Wrap video

A New Orleans-based organization is on a mission to promote condom use in the area. The organization, CHAT NOLA, recently made a rap video called “When the Rubba Hits the Road” with lyrics stressing the importance of condom use. The funny video isn’t just for laughs. but it is an important part of the organization’s dedication to educating young people about safe sex habits.

Learning about safe sex habits is the one part of preventing STDs. Knowing your current sexual health status is another important part. Contact ARCpoint Labs for information about convenient and affordable STD testing. 

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Birth Control vs STD Prevention – Part 1

I read this week that STD prevention funding is dwindling. Isn’t that crazy? Statistics on STDs , to me, would clearly show the NEED for continued education on the topic. However, not everyone agrees with me. So, I’ll just take it upon myself to continue providing education through this blog about STDs.

Today I want to cover something new for us: STD prevention. We’ve talked a lot about understanding each STD & how it works – but we’ve not covered how to prevent them … or what’s not preventing them.

So enjoy part 1 of “Birth control vs STD control.” Today we’ll cover the different birth control methods out there. Tomorrow we’ll review what really IS working to prevent STDs … and what’s ONLY to be used for contraception.

birth-control-vs-std-prevention

Birth Control Methods

Let’s go ahead and get the giggles out. This is going to feel like a little like sex-ed class. However hopefully since it’s online, it’s not as awkward. At least we hope so. Here are some of the most popular birth control methods as of late:

Condom (male & female)

This is probably the most common form of birth control. There are male & female condoms; male condoms are the most widely-used. Female condoms are made of rubber, inserted into the vagina before intercourse and removed immediately after. Male condoms may be made of latex or polyurethane. There are also natural or lambskin condoms. Just google them and you’ll see a very wide variety of options – each claiming to offer some unique “advantage” to their brand. Male condoms are also disposed of immediately after intercourse.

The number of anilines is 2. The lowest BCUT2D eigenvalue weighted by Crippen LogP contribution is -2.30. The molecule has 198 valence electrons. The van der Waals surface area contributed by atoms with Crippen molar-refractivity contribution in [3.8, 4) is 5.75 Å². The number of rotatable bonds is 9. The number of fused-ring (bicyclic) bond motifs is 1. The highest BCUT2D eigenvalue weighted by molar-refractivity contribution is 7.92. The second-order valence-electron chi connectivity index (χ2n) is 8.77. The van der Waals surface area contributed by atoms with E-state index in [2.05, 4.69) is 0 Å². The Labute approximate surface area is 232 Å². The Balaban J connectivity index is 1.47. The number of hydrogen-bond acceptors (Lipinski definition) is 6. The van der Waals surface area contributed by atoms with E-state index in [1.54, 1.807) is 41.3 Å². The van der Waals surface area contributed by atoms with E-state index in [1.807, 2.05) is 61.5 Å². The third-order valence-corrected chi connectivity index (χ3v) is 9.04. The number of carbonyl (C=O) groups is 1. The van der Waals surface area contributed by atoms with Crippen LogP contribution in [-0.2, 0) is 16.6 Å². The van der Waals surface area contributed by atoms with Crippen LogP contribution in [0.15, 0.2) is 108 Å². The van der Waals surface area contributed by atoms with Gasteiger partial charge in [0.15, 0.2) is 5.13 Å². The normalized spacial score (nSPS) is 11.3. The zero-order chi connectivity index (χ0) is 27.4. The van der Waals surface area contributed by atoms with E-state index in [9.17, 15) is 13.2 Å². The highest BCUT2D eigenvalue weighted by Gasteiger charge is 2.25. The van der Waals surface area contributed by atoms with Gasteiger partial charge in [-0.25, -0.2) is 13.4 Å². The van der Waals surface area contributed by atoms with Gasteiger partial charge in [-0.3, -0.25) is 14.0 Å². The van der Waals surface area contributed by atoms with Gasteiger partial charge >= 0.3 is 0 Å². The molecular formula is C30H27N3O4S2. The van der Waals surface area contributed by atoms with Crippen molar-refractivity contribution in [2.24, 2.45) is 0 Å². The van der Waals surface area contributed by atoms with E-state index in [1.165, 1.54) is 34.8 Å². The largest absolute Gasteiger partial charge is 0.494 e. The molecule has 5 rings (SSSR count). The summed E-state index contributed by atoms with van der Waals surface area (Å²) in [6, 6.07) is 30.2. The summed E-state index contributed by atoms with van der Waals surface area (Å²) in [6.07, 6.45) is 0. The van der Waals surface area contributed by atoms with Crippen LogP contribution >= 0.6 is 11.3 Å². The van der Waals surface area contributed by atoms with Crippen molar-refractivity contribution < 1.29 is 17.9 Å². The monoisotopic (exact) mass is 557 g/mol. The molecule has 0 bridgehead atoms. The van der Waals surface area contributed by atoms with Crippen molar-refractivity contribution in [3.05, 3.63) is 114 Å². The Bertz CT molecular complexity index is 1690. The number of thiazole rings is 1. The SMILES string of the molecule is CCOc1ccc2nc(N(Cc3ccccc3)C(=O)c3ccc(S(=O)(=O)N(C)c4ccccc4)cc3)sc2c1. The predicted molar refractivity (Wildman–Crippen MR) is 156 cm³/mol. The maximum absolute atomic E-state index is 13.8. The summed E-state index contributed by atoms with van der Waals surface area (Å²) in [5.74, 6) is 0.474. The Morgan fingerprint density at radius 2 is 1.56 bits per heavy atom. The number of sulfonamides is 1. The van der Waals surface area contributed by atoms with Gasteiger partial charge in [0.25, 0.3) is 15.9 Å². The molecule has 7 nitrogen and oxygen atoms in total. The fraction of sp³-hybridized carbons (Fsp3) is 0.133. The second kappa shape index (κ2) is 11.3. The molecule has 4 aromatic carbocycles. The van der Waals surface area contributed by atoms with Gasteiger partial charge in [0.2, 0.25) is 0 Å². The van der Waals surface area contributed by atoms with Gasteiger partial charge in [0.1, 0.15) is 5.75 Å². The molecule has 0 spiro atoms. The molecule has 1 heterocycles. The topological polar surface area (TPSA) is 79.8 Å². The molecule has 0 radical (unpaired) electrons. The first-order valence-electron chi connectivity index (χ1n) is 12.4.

Birth control pills

Condoms are the most common birth control method that men use; birth control pills are one of the most common among women. Physicians may prescribe these pills that contain hormones that prevent ovulation. Regularly taking one pill each day of the week (optimally at the same time of the day) decreases changes of pregnancy.

Sponges

Sponges are an alternative to a female condom, yet also found over the counter. Any Seinfeld fans now thinking of the episode with Eliane and the sponge?  The sponge for contraception blocks, absorbs and releases agents that kill sperm. The Today Sponge is the only product currently approved for use in the U.S.

Diaphragms (and cervical caps/shields)

Diaphragms differ from female condoms because you need a doctor to fit you for one. Many come in the form of cups, or some are even smaller than that – for example, thimble-sized. Spermicide goes onto these contraptions and kills sperm as it enters the vagina, thus preventing pregnancy. Doctors may prescribe FemCap or Lea’s Shield, or a generic version of the two.

Ring (NuvaRing)

Women who prefer not to take pills may opt for the ring. It is worn for 3 weeks (removed the 4th week for menstruation.) It releases hormones that prevent ovulation.

The patch

Many women choose to wear the patch as a birth control method. This prescribed patch contains hormones that prevent ovulation.

Shot/injections Or IUDs

Women who really want a “fix it & forget it” solution to birth control may opt for a shot/injection or IUD. The shot or injection (brand name is Depo-Provera) will stop ovaries from producing eggs. This method requires receiving shots around every every 3 months or so.

The IUD, or intrauterine device, is implanted by a physician. This rod will create a thicker lining of mucus in the cervix. It will also prevent implantation in the event fertilization does occur.

Abstinence

Of course, we have to mention the tried-and-true method of birth control:  abstinence. Not having any form of sexual intercourse is the only way to 100% prevent pregnancy … or STD.

Which birth control methods prevent STDs?

So – now that you know all of the ways to prevent contraception, which ones prevent STDs? Stay tuned tomorrow to find out…